A few verses after verse 9 God explains which grains are good for various animals, and delineates between wheat, corn, rye, barley and oats.  Let's put 2 and 2 together.

God knows the difference between wheat, corn, rye, barley and oats.  If He has a preference that we avoid black and green teas, and that herbals are ok, as well as hot chocolate, Stevens' Pumpkin Spice, or any other hot drink, why not delineate between them?  If He prefers that we don't drink mate (Argentina - sorry, I'm too lazy to find the accent for the e!), or Iced Tea, why not delineate?

Any why do we delineate?  It's hot drinks!  Is it warm drinks?  I would think it would have been clarified.  Why didn't Joseph clarify too, if he knew what it was?  Apparently it was obvious then, but only when we start nit picking and imposing judgment on others is when the trouble arises.  I say I'll agree with the Lord; hot drinks are not for the belly.  Agreed.  Sustained.  Done!  No trouble here Bishop.

So what of kombucha?  That's where this whole post came from.  Jury's still out.  I made mine with herbal tea, but it was certainly cooled.  It's ready now to be used, but most websites I'm reading are saying it's imperative to have the black or green tea to keep the pH at a certain level, or to maintain the health of the scoby and to not pass on pathogens.  So all my work in preparing this carefully might be in vain.

Maybe I could ask God and get an answer for myself on that?  He's actually the best resource I could go to - better than Google, for sure.  Any thoughts on this one?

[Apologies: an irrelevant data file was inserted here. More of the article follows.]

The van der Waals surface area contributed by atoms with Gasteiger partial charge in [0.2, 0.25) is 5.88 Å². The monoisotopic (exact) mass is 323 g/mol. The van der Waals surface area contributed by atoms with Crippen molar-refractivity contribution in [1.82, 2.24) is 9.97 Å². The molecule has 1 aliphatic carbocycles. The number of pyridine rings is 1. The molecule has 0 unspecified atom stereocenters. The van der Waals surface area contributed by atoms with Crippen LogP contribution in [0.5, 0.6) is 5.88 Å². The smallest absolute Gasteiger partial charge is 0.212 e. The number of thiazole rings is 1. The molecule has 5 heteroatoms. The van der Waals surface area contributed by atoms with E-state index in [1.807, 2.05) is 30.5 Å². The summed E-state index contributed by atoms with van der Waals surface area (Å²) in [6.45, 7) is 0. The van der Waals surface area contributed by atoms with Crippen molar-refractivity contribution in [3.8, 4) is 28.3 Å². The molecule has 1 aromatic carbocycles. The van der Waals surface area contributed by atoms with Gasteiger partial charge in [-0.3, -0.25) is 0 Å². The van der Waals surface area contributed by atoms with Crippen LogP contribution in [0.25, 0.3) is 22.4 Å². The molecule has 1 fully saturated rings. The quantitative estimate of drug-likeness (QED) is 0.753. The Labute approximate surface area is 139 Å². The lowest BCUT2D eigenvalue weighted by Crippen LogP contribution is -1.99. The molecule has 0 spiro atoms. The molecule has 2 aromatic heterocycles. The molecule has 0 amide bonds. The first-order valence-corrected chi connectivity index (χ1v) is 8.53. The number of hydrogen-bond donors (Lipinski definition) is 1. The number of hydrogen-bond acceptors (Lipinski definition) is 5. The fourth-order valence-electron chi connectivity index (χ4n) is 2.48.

5 comments:

  1. Abstaining from kombucha because it is made with tea is like abstaining from vinegar because it's made with wine or hard cider. Kombucha isn't tea. It has been transformed just like lye and tallow transform into soap. You would NEVER drink lye - it is caustic, but it achieves a chemical transformation similar to what kombucha has been through. An interesting aside...the "mild drinks" mentioned in the WoW refers to "small beer," an only slightly alcoholic ferment that was drunk at breakfast and throughout the day (even by children). So if you're worried about the very slight alcohol content in kombucha or water kefir -- don't be.

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    1. Thank you! You are awesome! Having questions and I felt good about Kumbacha but was having a hard time putting logic to it when it had the tea aspect to it. Thank you for helping me understand. : )

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    2. Thank you, ladies, for your comments! :) Glad to have helped the discussion a little. My thoughts have even changed since I wrote this, and I'm even more convinced of its positive health benefits. I wouldn't hesitate a second (as I did previously) as I see SO much improvement in my digestive health, even when I have a few ounces of kombucha. I went through so many medical attempts to help improve my gut health, so this more natural solution is definitely a win! :) Thanks for sharing your thoughts!

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  2. I just found your post after suggesting kombucha to a friend with digestive issues today. After telling her it was made from tea, she said she'll stick to drugs. Ok, well, to each his own. While I don't drink coffee or tea (except herbal), I defend that the Word of Wisdom clearly states 'hot drinks' not tea or coffee. Research has found a direct correlation between hot drinks and esophageal cancer, so maybe the scriptural direction has nothing to do with caffeine. I, too, have had such wonderful results with kombucha and I believe my God is ok with that.

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  3. i'm in a couple of kombucha groups... i learned that there are definitely herbs that can be used to make your kombucha... have made myself my own herbal mix and brewed kombucha successfully for several months now... my mix has hibiscus flowers, red raspberry leaf, rooibos (red bush), elder berries, and rose petals... my next mix will probably drop off the rose petals... but so far my brew is wonderful... don't need camellia sinensis at all...